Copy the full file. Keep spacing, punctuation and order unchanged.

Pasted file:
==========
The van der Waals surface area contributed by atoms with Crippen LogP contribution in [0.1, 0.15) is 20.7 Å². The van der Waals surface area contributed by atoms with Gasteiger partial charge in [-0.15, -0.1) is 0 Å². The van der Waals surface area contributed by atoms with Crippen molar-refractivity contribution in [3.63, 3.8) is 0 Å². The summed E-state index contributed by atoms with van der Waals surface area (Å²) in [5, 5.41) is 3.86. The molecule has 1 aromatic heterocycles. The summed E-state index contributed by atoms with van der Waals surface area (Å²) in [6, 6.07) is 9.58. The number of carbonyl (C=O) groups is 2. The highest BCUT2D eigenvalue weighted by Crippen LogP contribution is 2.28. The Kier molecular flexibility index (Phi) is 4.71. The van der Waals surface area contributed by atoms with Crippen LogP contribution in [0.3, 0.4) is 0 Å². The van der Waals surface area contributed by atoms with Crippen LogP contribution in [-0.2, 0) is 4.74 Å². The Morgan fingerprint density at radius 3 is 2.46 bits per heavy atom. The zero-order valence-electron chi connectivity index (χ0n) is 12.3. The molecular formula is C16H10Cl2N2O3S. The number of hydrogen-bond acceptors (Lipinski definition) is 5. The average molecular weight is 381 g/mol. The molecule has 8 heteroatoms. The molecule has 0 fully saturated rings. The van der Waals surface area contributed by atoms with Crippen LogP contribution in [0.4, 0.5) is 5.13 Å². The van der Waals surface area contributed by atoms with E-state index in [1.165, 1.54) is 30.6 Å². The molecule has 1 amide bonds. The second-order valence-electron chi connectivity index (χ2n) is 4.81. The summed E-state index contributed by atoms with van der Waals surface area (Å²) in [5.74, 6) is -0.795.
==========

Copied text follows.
The van der Waals surface area contributed by atoms with Crippen LogP contribution in [0.1, 0.15) is 20.7 Å². The van der Waals surface area contributed by atoms with Gasteiger partial charge in [-0.15, -0.1) is 0 Å². The van der Waals surface area contributed by atoms with Crippen molar-refractivity contribution in [3.63, 3.8) is 0 Å². The summed E-state index contributed by atoms with van der Waals surface area (Å²) in [5, 5.41) is 3.86. The molecule has 1 aromatic heterocycles. The summed E-state index contributed by atoms with van der Waals surface area (Å²) in [6, 6.07) is 9.58. The number of carbonyl (C=O) groups is 2. The highest BCUT2D eigenvalue weighted by Crippen LogP contribution is 2.28. The Kier molecular flexibility index (Phi) is 4.71. The van der Waals surface area contributed by atoms with Crippen LogP contribution in [0.3, 0.4) is 0 Å². The van der Waals surface area contributed by atoms with Crippen LogP contribution in [-0.2, 0) is 4.74 Å². The Morgan fingerprint density at radius 3 is 2.46 bits per heavy atom. The zero-order valence-electron chi connectivity index (χ0n) is 12.3. The molecular formula is C16H10Cl2N2O3S. The number of hydrogen-bond acceptors (Lipinski definition) is 5. The average molecular weight is 381 g/mol. The molecule has 8 heteroatoms. The molecule has 0 fully saturated rings. The van der Waals surface area contributed by atoms with Crippen LogP contribution in [0.4, 0.5) is 5.13 Å². The van der Waals surface area contributed by atoms with E-state index in [1.165, 1.54) is 30.6 Å². The molecule has 1 amide bonds. The second-order valence-electron chi connectivity index (χ2n) is 4.81. The summed E-state index contributed by atoms with van der Waals surface area (Å²) in [5.74, 6) is -0.795.